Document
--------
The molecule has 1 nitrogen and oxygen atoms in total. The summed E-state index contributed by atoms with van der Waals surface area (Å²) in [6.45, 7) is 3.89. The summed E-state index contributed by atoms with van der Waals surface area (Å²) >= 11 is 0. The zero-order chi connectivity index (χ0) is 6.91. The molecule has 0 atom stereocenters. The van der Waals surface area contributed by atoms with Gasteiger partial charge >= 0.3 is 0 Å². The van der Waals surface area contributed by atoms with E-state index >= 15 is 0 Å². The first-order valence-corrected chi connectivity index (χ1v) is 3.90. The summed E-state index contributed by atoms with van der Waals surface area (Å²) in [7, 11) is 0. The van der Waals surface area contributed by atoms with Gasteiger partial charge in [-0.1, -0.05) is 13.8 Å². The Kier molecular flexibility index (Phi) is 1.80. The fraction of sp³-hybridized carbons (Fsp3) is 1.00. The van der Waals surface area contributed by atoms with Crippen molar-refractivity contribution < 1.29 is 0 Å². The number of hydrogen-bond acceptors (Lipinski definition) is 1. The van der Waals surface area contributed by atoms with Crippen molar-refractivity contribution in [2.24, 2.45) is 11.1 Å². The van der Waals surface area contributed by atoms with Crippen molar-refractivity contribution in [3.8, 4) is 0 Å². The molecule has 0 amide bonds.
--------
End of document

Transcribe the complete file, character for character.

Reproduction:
The molecule has 1 nitrogen and oxygen atoms in total. The summed E-state index contributed by atoms with van der Waals surface area (Å²) in [6.45, 7) is 3.89. The summed E-state index contributed by atoms with van der Waals surface area (Å²) >= 11 is 0. The zero-order chi connectivity index (χ0) is 6.91. The molecule has 0 atom stereocenters. The van der Waals surface area contributed by atoms with Gasteiger partial charge >= 0.3 is 0 Å². The van der Waals surface area contributed by atoms with E-state index >= 15 is 0 Å². The first-order valence-corrected chi connectivity index (χ1v) is 3.90. The summed E-state index contributed by atoms with van der Waals surface area (Å²) in [7, 11) is 0. The van der Waals surface area contributed by atoms with Gasteiger partial charge in [-0.1, -0.05) is 13.8 Å². The Kier molecular flexibility index (Phi) is 1.80. The fraction of sp³-hybridized carbons (Fsp3) is 1.00. The van der Waals surface area contributed by atoms with Crippen molar-refractivity contribution < 1.29 is 0 Å². The number of hydrogen-bond acceptors (Lipinski definition) is 1. The van der Waals surface area contributed by atoms with Crippen molar-refractivity contribution in [2.24, 2.45) is 11.1 Å². The van der Waals surface area contributed by atoms with Crippen molar-refractivity contribution in [3.8, 4) is 0 Å². The molecule has 0 amide bonds.